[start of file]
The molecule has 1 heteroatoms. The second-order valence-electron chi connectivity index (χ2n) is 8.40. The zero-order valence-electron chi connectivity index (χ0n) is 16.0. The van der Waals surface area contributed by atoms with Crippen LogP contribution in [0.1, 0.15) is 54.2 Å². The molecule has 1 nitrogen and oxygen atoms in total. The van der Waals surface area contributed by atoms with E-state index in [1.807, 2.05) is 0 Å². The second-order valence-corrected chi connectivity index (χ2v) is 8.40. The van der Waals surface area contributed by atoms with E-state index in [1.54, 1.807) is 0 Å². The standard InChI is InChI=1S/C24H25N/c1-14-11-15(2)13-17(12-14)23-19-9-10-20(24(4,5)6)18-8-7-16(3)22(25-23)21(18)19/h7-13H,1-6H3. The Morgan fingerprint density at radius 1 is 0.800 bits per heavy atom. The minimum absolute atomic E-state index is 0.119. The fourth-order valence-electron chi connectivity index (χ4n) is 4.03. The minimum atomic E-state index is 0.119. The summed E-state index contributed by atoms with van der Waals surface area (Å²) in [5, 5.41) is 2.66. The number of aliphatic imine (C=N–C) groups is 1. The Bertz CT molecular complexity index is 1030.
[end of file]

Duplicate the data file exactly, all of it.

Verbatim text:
The molecule has 1 heteroatoms. The second-order valence-electron chi connectivity index (χ2n) is 8.40. The zero-order valence-electron chi connectivity index (χ0n) is 16.0. The van der Waals surface area contributed by atoms with Crippen LogP contribution in [0.1, 0.15) is 54.2 Å². The molecule has 1 nitrogen and oxygen atoms in total. The van der Waals surface area contributed by atoms with E-state index in [1.807, 2.05) is 0 Å². The second-order valence-corrected chi connectivity index (χ2v) is 8.40. The van der Waals surface area contributed by atoms with E-state index in [1.54, 1.807) is 0 Å². The standard InChI is InChI=1S/C24H25N/c1-14-11-15(2)13-17(12-14)23-19-9-10-20(24(4,5)6)18-8-7-16(3)22(25-23)21(18)19/h7-13H,1-6H3. The Morgan fingerprint density at radius 1 is 0.800 bits per heavy atom. The minimum absolute atomic E-state index is 0.119. The fourth-order valence-electron chi connectivity index (χ4n) is 4.03. The minimum atomic E-state index is 0.119. The summed E-state index contributed by atoms with van der Waals surface area (Å²) in [5, 5.41) is 2.66. The number of aliphatic imine (C=N–C) groups is 1. The Bertz CT molecular complexity index is 1030.